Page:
Making Sugar Propellant Grains
January 11, 2003
Project Parameters:


Much of the development work with sugar propellants propellants in the past has utilized custom motor hardware to contain the propellant. A range of materials including aluminum, steel, phenolic and even PVC have been used successfully. The we will utilize readily available commercial hardware for the testing and demonstrations. This approach also serves as an "easy entry" for new developers since it eliminates the need for expensive machine tools and facilities.

Parts List- Motor

The place to start is the motor hardware. One Aerotech (or Dr. Rocket) 38mm reusable rocket motor with a 360 casing is required and can be purchased through most hobby shops and online rocketry vendors. These are the "reusable" parts of the motor we are making. The purchased hardware should include:
* Casing- 360 size
* Plugged Forward Closure
* Aft Closure

Note that the "Plugged Forward Closure" is not typically sold as part of a complete motor and is usually purchased separately. The rest of the parts are used one time only. Many can be made at home, or purchased more cheaply in other places, but for the sake of simplicity they can all be purchased online from RCS in small quantities in their entirety. RCS part numbers are included.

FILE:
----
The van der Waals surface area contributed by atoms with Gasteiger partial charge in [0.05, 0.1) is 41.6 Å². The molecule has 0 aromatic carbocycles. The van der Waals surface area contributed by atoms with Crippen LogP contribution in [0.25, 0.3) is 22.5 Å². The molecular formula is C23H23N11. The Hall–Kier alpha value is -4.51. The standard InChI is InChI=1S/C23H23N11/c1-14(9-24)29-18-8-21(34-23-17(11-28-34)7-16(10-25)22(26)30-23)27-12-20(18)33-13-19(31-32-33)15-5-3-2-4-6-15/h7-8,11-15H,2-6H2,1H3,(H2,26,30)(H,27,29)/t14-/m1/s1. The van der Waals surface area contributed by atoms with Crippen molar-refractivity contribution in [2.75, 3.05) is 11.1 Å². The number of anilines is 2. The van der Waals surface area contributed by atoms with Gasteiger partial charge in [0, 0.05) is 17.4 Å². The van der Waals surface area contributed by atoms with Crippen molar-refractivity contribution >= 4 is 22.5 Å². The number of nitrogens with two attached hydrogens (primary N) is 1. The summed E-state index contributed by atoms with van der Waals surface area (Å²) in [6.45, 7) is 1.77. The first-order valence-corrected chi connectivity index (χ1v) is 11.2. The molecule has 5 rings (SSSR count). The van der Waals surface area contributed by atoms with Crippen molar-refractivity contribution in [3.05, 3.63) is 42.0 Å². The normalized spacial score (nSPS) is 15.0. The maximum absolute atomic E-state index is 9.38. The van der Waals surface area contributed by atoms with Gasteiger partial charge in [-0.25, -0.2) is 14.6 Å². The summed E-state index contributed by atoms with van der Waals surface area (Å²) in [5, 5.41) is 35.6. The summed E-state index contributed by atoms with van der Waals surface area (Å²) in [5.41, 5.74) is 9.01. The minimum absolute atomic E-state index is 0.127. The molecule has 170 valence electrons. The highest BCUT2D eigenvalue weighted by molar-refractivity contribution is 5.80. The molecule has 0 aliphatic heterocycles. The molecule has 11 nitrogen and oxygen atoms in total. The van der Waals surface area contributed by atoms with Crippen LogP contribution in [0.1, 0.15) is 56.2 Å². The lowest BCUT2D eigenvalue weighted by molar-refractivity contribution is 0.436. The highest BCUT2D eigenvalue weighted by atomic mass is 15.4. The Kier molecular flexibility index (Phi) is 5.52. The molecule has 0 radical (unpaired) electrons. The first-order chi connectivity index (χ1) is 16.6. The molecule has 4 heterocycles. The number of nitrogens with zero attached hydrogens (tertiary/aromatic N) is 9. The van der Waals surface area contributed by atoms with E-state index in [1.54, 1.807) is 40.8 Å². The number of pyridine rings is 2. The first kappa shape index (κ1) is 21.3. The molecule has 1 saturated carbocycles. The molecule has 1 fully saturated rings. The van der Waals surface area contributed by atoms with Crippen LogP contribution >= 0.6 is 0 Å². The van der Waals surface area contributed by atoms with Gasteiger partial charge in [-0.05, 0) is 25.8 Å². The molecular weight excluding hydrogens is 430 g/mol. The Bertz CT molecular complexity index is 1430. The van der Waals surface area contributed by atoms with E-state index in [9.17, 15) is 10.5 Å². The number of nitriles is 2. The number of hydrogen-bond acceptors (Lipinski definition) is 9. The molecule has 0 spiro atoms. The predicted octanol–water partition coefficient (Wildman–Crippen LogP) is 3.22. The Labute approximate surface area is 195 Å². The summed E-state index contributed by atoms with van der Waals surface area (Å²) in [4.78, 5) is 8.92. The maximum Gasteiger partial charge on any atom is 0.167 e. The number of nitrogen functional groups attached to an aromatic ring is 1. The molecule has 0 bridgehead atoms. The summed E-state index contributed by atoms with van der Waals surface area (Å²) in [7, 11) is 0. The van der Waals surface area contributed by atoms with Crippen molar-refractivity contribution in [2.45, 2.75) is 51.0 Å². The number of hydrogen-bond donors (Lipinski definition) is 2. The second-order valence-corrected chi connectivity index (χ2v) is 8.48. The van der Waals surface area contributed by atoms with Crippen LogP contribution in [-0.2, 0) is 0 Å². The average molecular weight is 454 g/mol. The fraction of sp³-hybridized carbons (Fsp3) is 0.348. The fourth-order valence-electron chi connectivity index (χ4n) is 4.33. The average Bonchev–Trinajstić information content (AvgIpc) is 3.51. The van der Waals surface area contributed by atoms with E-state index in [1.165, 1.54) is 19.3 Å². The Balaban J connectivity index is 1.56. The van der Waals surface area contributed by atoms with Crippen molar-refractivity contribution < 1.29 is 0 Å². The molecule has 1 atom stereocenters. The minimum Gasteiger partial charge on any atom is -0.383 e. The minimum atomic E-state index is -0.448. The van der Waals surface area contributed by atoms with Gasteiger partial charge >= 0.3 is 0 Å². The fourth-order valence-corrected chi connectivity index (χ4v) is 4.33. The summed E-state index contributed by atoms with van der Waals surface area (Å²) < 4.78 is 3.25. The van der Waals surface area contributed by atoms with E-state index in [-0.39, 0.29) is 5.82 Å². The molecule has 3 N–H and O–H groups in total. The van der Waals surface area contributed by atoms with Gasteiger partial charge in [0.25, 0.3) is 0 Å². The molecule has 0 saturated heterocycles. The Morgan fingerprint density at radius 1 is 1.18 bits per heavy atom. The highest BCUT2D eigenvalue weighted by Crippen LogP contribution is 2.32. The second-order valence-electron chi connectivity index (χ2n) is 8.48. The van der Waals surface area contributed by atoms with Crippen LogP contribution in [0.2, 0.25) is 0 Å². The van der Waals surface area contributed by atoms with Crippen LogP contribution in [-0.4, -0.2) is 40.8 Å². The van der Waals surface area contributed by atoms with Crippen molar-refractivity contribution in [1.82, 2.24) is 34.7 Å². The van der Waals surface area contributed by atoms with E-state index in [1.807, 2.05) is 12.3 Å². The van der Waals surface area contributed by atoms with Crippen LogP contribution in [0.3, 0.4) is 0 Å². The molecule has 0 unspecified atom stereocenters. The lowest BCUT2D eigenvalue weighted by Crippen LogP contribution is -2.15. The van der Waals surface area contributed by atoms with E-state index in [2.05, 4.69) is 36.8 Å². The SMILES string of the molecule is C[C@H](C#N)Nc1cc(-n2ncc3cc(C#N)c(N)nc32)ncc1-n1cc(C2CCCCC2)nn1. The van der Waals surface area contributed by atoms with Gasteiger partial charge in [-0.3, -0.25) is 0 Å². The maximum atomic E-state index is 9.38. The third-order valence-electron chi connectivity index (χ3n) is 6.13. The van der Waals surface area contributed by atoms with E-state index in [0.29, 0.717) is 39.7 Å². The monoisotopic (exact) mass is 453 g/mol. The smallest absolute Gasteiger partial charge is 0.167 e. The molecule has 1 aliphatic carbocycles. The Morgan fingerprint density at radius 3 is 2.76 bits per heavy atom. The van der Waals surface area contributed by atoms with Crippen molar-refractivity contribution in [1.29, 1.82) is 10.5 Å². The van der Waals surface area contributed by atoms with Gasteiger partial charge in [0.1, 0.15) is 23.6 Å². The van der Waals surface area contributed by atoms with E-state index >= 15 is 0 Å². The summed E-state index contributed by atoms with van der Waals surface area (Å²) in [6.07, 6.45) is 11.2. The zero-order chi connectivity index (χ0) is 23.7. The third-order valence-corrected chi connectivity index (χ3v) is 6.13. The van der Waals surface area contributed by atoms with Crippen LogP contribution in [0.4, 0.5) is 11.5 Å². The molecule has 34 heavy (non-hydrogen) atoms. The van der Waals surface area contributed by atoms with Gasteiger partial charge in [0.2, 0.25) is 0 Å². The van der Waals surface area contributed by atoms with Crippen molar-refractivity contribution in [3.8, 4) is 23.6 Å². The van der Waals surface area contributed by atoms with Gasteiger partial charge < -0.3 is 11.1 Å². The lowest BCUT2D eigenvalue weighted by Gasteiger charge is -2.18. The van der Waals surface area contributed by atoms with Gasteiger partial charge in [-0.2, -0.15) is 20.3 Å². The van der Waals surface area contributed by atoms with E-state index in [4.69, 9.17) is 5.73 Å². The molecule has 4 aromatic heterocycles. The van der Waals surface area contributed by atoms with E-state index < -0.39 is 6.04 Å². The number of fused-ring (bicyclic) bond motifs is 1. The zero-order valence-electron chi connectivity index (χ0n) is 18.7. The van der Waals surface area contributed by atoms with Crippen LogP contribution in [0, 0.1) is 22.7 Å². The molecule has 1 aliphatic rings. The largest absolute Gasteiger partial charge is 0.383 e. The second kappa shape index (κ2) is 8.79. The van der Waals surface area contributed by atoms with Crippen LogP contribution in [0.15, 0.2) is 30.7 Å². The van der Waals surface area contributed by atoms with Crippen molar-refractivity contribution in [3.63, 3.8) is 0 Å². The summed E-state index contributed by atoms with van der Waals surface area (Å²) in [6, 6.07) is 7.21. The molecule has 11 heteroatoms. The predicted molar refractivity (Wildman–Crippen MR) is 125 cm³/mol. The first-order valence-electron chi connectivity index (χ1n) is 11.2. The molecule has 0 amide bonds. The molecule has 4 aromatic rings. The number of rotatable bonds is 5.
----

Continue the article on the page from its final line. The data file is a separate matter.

(1) 1 Casting Tube- 1.308" O.D. X 1.274" I.D. X 22.75" Long (part no. 03170) You will need to cut three 1.8" lengths of this for casting grains

(1) Paper Motor Liner- 1.380" O.D. X 1.313" I.D. X 5.625" Long (part no. 02060)

(2) Forward and Aft Insulator Washers- 1.375" Dia. X .062" (part no. 05404)

(1) Forward O-ring- 1-3/8" O.D. X 1-1/8" I.D. X .139" Thick (part no. 00216)

(1) Aft O-ring- 1-3/8" O.D. X 1" I.D. X .210" Thick (part no. 00318)

(1) Nozzle- 1.000" O.D. X .180" Throat X .438" Exit (part no. 01500)

This will be drilled to the proper nozzle diameter during construction

While it is entirely feasible to add proper delay o-rings, liners and commercial delay grain (or homemade) with a standard forward closure, I have left these out at this time to keep a simple focus on propellant.

Parts List- Propellant
The two critical ingredients for the propellant are the oxidizer and fuel. Both of these can be purchased online from companies such as Firefox etc. at a range of prices. For successful propellant, it is important that the components be in a fine powder form. Many experimenters have had great luck with grinding granular forms of these materials to powder with coffee-grinders etc. Beginners may wish to purchase materials in the fine powder form initially. This insures good useable results immediately. The part numbers for Firefox are listed below: